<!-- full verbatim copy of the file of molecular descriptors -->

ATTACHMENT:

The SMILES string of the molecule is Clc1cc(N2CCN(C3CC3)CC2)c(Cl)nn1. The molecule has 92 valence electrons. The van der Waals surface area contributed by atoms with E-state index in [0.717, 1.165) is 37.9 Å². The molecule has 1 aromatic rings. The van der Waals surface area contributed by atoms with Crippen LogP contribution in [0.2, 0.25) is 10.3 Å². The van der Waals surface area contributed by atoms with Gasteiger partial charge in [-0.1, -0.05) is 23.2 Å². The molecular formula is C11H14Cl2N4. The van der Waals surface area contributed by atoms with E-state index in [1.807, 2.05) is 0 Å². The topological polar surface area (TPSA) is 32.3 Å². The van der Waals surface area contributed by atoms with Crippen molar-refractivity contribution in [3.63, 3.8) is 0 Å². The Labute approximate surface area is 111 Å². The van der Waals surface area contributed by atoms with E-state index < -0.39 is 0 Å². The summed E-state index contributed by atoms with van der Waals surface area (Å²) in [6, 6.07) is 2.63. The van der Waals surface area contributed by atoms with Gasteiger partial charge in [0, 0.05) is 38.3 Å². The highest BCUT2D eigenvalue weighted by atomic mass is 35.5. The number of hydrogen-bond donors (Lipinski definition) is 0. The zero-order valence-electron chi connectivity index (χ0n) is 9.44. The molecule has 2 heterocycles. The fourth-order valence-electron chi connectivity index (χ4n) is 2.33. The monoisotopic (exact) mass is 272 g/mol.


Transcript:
The SMILES string of the molecule is Clc1cc(N2CCN(C3CC3)CC2)c(Cl)nn1. The molecule has 92 valence electrons. The van der Waals surface area contributed by atoms with E-state index in [0.717, 1.165) is 37.9 Å². The molecule has 1 aromatic rings. The van der Waals surface area contributed by atoms with Crippen LogP contribution in [0.2, 0.25) is 10.3 Å². The van der Waals surface area contributed by atoms with Gasteiger partial charge in [-0.1, -0.05) is 23.2 Å². The molecular formula is C11H14Cl2N4. The van der Waals surface area contributed by atoms with E-state index in [1.807, 2.05) is 0 Å². The topological polar surface area (TPSA) is 32.3 Å². The van der Waals surface area contributed by atoms with Crippen molar-refractivity contribution in [3.63, 3.8) is 0 Å². The Labute approximate surface area is 111 Å². The van der Waals surface area contributed by atoms with E-state index < -0.39 is 0 Å². The summed E-state index contributed by atoms with van der Waals surface area (Å²) in [6, 6.07) is 2.63. The van der Waals surface area contributed by atoms with Gasteiger partial charge in [0, 0.05) is 38.3 Å². The highest BCUT2D eigenvalue weighted by atomic mass is 35.5. The number of hydrogen-bond donors (Lipinski definition) is 0. The zero-order valence-electron chi connectivity index (χ0n) is 9.44. The molecule has 2 heterocycles. The fourth-order valence-electron chi connectivity index (χ4n) is 2.33. The monoisotopic (exact) mass is 272 g/mol.